For the past several years, MetalRock Films has been releasing documentaries under their Inside Metal banner. This first part of a two-part series, The Rise of L.A. Thrash Metal, follows up their previous films The Pioneers of L.A. Hard Rock & Metal and L.A. Metal Scene Explodes. Directed by Bob Nalbandian and narrated by Megadeth’s Dave Ellefson, The Rise of L.A. Thrash Metal is certainly a must-watch for metalheads or anyone wanting to learn more about the genre and scene.
If you can name a Los Angeles-based thrash metal band, they are most likely in this film. This film is an oral history of the scene from those who were there to witness or participate. Sure, members of the well-known Metallica, Megadeth, Testament, and Suicidal Tendencies appear, but there’s also members of Hirax, the Weasels, and MX Machine (to name a few; we’ve got the complete list below). Lloyd Grant, who played on Metallica’s first recording of “Hit the Lights,” Slayer and Dark Angel manager Steven Craig, photographer Kevin Estrada, journalist Malcolm Dome, and William Howell (aka DJ Will) also appear to give their observations of the era, the scene, and the difficulties in “making it.”
What’s most interesting, or insightful, about the film is that it discusses how the Los Angeles scene didn’t cater to thrash metal. What’s more, it throws light on how San Francisco gets a lot of credit for being the quote-unquote epicenter of thrash metal, even though the majority of bands originated from Los Angeles. We’re often told of how Metallica, Testament, Exodus, and Death Angel drove the Bay Area emergence of thrash metal. Truth is, Metallica migrated north to San Francisco because of the difficulty in breaking out in Los Angeles. Glam metal ruled the Sunset Strip and the clubs in Hollywood. Image reigned supreme and the thrash metal bands either lacked make-up and hairspray or were altogether too intense to play alongside Ratt, or even Flock of Seagulls.
The film traces how the thrash metal scene was heavily influenced by both the New Wave of British Heavy Metal and punk rock. But, also how thrash metal didn’t immediately “crossover” to the punk scene. Some bands were too metal for punk or too punk for metal and old biases persisted between the two factions. This gradually subsided, but it wasn’t always hunky-dory among the fans of these genres. One area where the film really excels is showing how thrash metal, unlike many other genres or subgenres, gained acceptance globally among cultures and fans worldwide. As far as Los Angeles goes, it also shows how being forced to play outside of Los Angeles County earned the bands a wide following among the Latino fanbase. And on another note, how competition in the scene didn’t allow for much brotherhood among bands. Perhaps this is why San Francisco gets more press for its role in the rise of the genre.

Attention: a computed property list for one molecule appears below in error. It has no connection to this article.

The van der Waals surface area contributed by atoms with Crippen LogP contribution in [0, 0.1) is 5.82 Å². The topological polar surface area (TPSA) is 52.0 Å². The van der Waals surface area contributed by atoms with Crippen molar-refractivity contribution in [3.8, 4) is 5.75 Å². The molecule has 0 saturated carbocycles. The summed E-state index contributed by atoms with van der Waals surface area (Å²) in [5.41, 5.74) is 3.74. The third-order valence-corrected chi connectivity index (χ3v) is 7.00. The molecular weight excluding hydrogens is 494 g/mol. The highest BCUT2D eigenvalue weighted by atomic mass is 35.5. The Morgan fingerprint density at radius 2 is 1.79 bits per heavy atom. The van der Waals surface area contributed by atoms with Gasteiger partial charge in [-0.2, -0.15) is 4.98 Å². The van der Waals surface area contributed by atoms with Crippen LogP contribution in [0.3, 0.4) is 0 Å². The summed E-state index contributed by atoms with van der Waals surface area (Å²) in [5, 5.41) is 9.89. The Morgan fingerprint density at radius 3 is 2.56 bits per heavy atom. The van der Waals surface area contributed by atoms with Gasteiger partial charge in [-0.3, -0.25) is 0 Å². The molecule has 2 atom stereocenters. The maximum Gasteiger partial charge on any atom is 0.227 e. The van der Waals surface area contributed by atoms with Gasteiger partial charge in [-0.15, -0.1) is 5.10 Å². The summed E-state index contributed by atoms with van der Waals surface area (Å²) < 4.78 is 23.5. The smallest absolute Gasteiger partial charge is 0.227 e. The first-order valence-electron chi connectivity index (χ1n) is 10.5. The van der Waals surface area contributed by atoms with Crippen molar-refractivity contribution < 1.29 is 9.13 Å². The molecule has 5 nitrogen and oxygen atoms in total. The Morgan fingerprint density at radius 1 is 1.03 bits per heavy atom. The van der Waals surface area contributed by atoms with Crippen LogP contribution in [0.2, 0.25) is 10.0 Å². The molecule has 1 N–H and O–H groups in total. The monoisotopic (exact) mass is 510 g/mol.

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There are a couple of minor issues with the film. Frank Bello of NYC’s Anthrax and Mary Friedman (ex-Megadeth; talks about playing in Hawaii – the state and the band) appear, but neither say anything specific about the Los Angeles scene. There are several interviews where the interviewee is obscured by either shadows or blinding light; and in some scenes the editing doesn’t flow with the narrative. For example, Ernie C. (Body Count) talks about being influenced by Sabbath when everyone else is talking about coming up in the Los Angeles scene. These issues don’t really take away from the film, but they are noticeable.
My only complaint, or disappointment, is the DVD cover art. It looks more like a 90’s magazine cover than the cover to a legitimate documentary film. The generic rocker dude surrounded by band logos is about as lazy as it could possibly get. Sadly, all of the films in the MetalRock Films catalog have similarly generic covers. I bring this up because this is a really cool film that offers a lot of insight to the genre and it’s history. I sincerely want people to see it. But, a more artistic cover would attract more viewers and show people who may not be genre fans that this is a serious film. Of course, this is not a reason to avoid the film. If you’re reading this it’s probably because you’re interested. We recommend it in spite of these flaws.
– J. Kevin Lynch
You can Pre-Order the film now: Amazon / MetalRock Films
Appearances from: Ann Boleyn (Hellion/New Renaissance Records), Bill Metoyer (Producer), Brian O’Brian (A La Carte), Brian Slagel (Metal Blade Records), Brian Tatler (Diamond Head), Chris Poland (Megadeth/OHM), Craig Locicero (Forbidden), Dave Lombardo (Slayer/Suicidal Tendencies), David Ellefson (Megadeth), Diego Negrete (MX Machine), Eric Peterson (Testament), Ernie C (Body Count), Felice Lococo & Kurt Markham (Overkill LA), Frank Bello (Anthrax), Gene Hoglan (Dark Angel/Testament), Greg Durschlag (The Weasels), Jay Reynolds (Malice), Joey Vera (Armored Saint), John Bush (Armored Saint/Anthrax), John Gallagher (Raven), Juan Garcia (Agent Steel/Abattoir/Body Count), Katon DePena (Hirax), Kevin Estrada (Photographer), Lars Ulrich (Metallica), Lloyd Grant (Defcon), Malcolm Dome (Journalist), Marty Friedman (Hawaii/Cacophony/Megadeth), Mike Inez (Alice In Chains), Monte Pittman (Prong/Madonna), Peter Baltes & Wolf Hoffmann (Accept), Phil Sandoval (Armored Saint), Phyllis Pollack (Journalist), Rocky George (Suicidal Tendencies), Scott Peterson (Cryptic Slaughter), Steven Craig (former manager of Slayer & Dark Angel), Stryper (Robert Sweet, Michael Sweet, Oz Fox, Tim Gaines), Tracey “Spacey T” Singleton (Sound Barrier/Gangland), Tracy Barnes (Radio PD), Vincent Price (Steel Prophet/Body Count), and William Howell (KNAC Radio Host a.k.a. DJ Will, former A&R Capitol Records and Metal Blade Records).